The Megalodon

For centuries, people have looked into the dark oceans and wondered if an enormous monster lurks beneath. During the Cenozoic Era, the largest and most ominous predator known to man roamed Earth’s oceans for eighteen million years. Carcharodon Megalodon (known simply as Megalodon) is believed to be the ancient ancestor of the modern day Great White shark, one of the most feared predators known to mankind.  Megalodon was estimated to be four times the size of the Great White (Carcharadon Carcharis).

            But what proof do we have that this creature ever existed?  Surprisingly, evidence of Megalodon’s existence lies not in our oceans but on land.  Huge fossilized teeth have been recovered from places once covered by water on the continents of North America, Europe, South America, and South Africa.[i]  Fossil sites in North America include coastal locations in Florida, Maryland, and North Carolina.  This fossil evidence indicates that Megalodon lived between two and twenty million years ago.  Its extinction is estimated to have occurred near the end of the Pliocene Epoch of the Cenozoic Era.[ii]

            The Megalodon was massive, even at birth, having a length ranging from seven to ten feet and a weight of about five hundred pounds.[iii]  Juvenile Megalodon had at least two hundred seventy-six teeth arranged in at least six rows.[iv]  Each individual tooth measured 5-10 inches tall.[v]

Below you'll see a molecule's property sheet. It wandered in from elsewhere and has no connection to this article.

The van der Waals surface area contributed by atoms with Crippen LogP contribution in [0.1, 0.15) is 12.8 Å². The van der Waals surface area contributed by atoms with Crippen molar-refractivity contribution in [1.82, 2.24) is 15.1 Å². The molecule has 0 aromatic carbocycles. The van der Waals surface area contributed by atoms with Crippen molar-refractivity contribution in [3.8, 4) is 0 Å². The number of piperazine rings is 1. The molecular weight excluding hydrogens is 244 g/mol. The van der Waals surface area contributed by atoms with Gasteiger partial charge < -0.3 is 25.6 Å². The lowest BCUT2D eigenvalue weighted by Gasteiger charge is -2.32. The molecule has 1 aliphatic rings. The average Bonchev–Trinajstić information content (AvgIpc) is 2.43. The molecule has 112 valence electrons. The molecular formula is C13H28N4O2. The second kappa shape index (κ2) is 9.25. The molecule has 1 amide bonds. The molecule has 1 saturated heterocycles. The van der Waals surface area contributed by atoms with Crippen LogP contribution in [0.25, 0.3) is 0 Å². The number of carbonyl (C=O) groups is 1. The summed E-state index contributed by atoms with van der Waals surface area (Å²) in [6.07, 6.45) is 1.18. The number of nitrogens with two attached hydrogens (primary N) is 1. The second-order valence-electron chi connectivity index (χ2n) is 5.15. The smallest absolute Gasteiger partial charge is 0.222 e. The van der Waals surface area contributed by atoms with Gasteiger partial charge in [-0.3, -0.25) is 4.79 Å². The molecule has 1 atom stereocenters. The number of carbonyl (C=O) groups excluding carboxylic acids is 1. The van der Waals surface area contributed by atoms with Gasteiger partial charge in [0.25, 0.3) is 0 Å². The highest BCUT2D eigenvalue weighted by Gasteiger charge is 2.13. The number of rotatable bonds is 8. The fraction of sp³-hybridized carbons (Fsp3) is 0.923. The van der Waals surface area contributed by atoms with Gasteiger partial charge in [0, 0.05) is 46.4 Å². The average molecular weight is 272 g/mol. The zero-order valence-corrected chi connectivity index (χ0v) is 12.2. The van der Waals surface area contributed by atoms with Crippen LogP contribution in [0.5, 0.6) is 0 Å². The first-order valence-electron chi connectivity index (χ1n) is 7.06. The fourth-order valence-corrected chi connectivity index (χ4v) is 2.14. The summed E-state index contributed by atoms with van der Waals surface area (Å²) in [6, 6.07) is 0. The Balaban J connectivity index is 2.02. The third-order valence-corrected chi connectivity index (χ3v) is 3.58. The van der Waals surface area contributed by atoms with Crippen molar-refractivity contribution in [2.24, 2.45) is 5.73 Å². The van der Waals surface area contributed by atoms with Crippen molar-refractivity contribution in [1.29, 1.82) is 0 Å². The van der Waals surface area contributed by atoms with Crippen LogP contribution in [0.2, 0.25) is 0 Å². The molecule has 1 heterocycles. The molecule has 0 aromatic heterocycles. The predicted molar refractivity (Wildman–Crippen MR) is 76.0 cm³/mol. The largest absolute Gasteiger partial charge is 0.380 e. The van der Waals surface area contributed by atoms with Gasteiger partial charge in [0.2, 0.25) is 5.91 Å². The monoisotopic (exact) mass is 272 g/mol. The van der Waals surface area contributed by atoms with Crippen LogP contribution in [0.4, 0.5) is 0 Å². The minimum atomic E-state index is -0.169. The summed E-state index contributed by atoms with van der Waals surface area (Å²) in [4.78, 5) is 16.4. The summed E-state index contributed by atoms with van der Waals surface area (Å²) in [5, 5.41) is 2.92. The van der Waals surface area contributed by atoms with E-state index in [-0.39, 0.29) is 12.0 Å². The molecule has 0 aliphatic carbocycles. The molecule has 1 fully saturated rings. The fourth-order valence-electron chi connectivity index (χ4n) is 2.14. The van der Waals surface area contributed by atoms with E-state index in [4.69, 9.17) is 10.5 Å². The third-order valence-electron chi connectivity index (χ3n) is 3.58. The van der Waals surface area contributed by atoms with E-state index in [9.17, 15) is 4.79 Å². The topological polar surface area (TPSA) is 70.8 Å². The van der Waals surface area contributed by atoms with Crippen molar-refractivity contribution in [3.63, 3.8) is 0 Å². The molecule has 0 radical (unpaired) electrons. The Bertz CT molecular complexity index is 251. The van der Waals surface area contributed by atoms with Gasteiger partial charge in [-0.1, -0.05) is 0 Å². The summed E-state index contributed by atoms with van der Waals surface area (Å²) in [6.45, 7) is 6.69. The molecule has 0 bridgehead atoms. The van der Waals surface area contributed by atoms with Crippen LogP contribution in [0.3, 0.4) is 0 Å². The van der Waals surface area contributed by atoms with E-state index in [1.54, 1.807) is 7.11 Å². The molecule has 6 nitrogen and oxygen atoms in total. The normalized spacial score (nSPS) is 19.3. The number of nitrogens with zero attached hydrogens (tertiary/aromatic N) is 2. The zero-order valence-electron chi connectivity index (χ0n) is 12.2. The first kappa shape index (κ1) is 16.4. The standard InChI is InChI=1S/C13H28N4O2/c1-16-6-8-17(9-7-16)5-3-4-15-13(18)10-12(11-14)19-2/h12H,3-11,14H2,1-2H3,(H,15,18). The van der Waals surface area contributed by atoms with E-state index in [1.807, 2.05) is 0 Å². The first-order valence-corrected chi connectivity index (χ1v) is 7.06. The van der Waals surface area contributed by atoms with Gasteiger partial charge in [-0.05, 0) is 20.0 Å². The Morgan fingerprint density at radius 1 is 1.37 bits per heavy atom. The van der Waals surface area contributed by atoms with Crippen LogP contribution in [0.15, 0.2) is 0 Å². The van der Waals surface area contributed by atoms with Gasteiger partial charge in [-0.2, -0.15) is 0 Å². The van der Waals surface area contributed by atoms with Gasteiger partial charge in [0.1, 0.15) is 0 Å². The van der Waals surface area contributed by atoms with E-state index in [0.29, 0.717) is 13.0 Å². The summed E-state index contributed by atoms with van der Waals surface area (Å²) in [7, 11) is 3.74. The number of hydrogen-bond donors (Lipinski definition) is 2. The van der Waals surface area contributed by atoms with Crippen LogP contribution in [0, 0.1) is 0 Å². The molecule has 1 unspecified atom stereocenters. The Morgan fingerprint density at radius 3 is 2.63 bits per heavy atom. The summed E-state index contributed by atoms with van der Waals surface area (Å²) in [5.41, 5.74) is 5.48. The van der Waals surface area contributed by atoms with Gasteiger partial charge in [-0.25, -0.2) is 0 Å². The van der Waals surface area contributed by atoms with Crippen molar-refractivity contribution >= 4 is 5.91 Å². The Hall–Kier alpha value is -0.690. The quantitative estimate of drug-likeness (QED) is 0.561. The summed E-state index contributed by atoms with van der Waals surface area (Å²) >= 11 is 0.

The adult Megalodon was even more colossal, growing to an average length of sixty to ninety feet and a weight of fifty to seventy tons.[vi]  The largest Megalodon that ever lived was estimated to weigh 206,000 pounds. It could also grow to a width of thirty feet. Megalodon had over 200 vertebrae, each measuring seven inches in diameter.2  Its lifespan is believed to have been eighty to one hundred years.

Although the existence of the Megalodon inspires fear in humans, researchers believe that its diet consisted of large marine mammals such as the blue or sperm whale. In order to maintain its tremendous size, it was necessary for Megalodon to consume up to 2,500 pounds of food per day.3   Megalodon is believed to have been capable of eating anything and everything in the world’s oceans.[vii]

Megalodon was perhaps the most fearsome predator ever to have lived.  Although our knowledge of its existence is limited, fossil evidence has provided scientists insight into its possible habitat, physical characteristics, longevity, and diet.


[i]           Everhart, Mike. Sea Monsters: Prehistoric Creatures of the Deep.

            Washington D.C.: National Geographic, 2007. Print.

[ii]           Arnold, Caroline. Giant Shark Megalodon, Prehistoric Super Predator. New York: Houghton Mifflin Company, 2000. Print.

[iii]          Bradley, Timothy. Paleo Sharks: Survival of the Strongest.

New York: Henry Holt and Company, 1996. Print.

[iv]          “Megalodon: Largest Shark That Ever Lived!” Florida Museum of

Natural History Ichthyology Department. Web.

<http://www.flmnh.ufl.edu/fish/sharks/fossils/megalodon.html>

[v]           Strauss, Bob. “Megalodon Facts.” About.com Guide. Web.

<http://dinosaurs.about.com/od/otherprehistoriclife/a/megalodon-facts.htm>

[vi]          Gavira Guerrero, Angeles; Frances, Peter; Palmer, Douglas. Prehistoric Life. New York: DK Publishing, 2009.  Print.

7           “Megalodon – Shark Glossary.” Enchanted Learning. Web. 1996-2010. <www.enchantedlearning.com/subjects/sharks/glossary/megalodon.shtml>